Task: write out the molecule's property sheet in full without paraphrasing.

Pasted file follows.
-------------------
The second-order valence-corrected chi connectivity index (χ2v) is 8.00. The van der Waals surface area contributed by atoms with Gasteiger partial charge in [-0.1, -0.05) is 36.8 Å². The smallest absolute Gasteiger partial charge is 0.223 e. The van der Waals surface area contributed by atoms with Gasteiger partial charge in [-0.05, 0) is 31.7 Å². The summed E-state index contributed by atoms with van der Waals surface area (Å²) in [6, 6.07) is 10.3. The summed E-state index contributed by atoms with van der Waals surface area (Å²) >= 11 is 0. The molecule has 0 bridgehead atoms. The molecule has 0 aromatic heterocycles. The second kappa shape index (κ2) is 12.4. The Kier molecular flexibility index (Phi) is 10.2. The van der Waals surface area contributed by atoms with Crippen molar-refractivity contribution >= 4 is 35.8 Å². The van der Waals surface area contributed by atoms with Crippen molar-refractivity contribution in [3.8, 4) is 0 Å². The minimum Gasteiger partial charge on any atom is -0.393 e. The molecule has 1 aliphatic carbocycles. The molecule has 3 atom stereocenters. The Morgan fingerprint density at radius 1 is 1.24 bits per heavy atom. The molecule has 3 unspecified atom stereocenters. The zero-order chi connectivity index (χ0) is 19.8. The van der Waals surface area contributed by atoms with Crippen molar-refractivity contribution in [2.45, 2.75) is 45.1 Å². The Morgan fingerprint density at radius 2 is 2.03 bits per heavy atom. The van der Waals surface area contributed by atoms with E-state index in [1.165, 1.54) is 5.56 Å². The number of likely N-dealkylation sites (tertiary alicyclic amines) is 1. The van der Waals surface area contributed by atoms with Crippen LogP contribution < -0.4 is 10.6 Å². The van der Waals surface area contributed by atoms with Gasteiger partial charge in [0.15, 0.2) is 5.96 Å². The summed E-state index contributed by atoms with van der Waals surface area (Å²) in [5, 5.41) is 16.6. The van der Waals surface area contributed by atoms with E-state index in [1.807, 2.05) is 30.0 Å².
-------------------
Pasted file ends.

The second-order valence-corrected chi connectivity index (χ2v) is 8.00. The van der Waals surface area contributed by atoms with Gasteiger partial charge in [-0.1, -0.05) is 36.8 Å². The smallest absolute Gasteiger partial charge is 0.223 e. The van der Waals surface area contributed by atoms with Gasteiger partial charge in [-0.05, 0) is 31.7 Å². The summed E-state index contributed by atoms with van der Waals surface area (Å²) in [6, 6.07) is 10.3. The summed E-state index contributed by atoms with van der Waals surface area (Å²) >= 11 is 0. The molecule has 0 bridgehead atoms. The molecule has 0 aromatic heterocycles. The second kappa shape index (κ2) is 12.4. The Kier molecular flexibility index (Phi) is 10.2. The van der Waals surface area contributed by atoms with Crippen molar-refractivity contribution >= 4 is 35.8 Å². The van der Waals surface area contributed by atoms with Crippen molar-refractivity contribution in [3.8, 4) is 0 Å². The minimum Gasteiger partial charge on any atom is -0.393 e. The molecule has 1 aliphatic carbocycles. The molecule has 3 atom stereocenters. The Morgan fingerprint density at radius 1 is 1.24 bits per heavy atom. The molecule has 3 unspecified atom stereocenters. The zero-order chi connectivity index (χ0) is 19.8. The van der Waals surface area contributed by atoms with Crippen molar-refractivity contribution in [2.45, 2.75) is 45.1 Å². The Morgan fingerprint density at radius 2 is 2.03 bits per heavy atom. The van der Waals surface area contributed by atoms with E-state index in [1.165, 1.54) is 5.56 Å². The number of likely N-dealkylation sites (tertiary alicyclic amines) is 1. The van der Waals surface area contributed by atoms with Crippen LogP contribution < -0.4 is 10.6 Å². The van der Waals surface area contributed by atoms with Gasteiger partial charge in [0.15, 0.2) is 5.96 Å². The summed E-state index contributed by atoms with van der Waals surface area (Å²) in [5, 5.41) is 16.6. The van der Waals surface area contributed by atoms with E-state index in [1.807, 2.05) is 30.0 Å².